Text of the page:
Randomised controlled trials (RCTs) of acupuncture versus placebo with or without standard care, for patients with persistent allergic rhinitis with or without other allergies, were included. Acupuncture treatment was defined as any treatment which stimulated acupoints. The outcomes of interest were broadly defined as any measurement relating to the impact of treatment and could include quality of life, days off work or school, symptom scores, medication use, and adverse effects.
Included RCTs evaluated a range of acupuncture treatments such as needle-based and laser acupuncture compared with sham acupuncture (needling on other points, superficial needling, or sham laser). The intervention was delivered either pre-seasonally or when patients were symptomatic. Frequency of sessions ranged from one to five per week, with a total of between two and 16 sessions. The most commonly reported outcome measures were symptom severity, evaluated using a visual analogue scale, and medication usage. These trials took place across Europe, Hong Kong, and Australia and only one trial included paediatric patients, while in the others the ages ranged from 18 to 70 years.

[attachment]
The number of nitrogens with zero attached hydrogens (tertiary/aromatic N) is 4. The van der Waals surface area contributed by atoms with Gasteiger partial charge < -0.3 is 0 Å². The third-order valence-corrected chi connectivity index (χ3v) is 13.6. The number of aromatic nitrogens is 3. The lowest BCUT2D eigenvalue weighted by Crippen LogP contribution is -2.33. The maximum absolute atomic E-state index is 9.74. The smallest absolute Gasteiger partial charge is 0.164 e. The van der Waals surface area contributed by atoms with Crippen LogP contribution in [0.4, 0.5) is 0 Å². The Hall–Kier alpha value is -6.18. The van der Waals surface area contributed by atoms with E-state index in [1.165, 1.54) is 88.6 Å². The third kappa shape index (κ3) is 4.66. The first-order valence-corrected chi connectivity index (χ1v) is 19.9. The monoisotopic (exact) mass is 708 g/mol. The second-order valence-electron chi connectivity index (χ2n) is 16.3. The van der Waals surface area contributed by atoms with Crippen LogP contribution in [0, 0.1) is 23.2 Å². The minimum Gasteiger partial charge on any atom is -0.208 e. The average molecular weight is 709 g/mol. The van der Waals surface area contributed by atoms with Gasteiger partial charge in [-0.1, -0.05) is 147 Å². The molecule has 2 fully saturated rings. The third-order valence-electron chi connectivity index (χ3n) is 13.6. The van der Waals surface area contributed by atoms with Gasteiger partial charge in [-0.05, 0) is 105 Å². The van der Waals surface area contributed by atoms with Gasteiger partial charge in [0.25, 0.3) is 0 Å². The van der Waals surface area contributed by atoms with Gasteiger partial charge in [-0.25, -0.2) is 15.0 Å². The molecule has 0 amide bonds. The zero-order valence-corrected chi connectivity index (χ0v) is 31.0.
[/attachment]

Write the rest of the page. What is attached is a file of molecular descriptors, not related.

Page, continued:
It appears that three reviewers selected trials for inclusion in the review.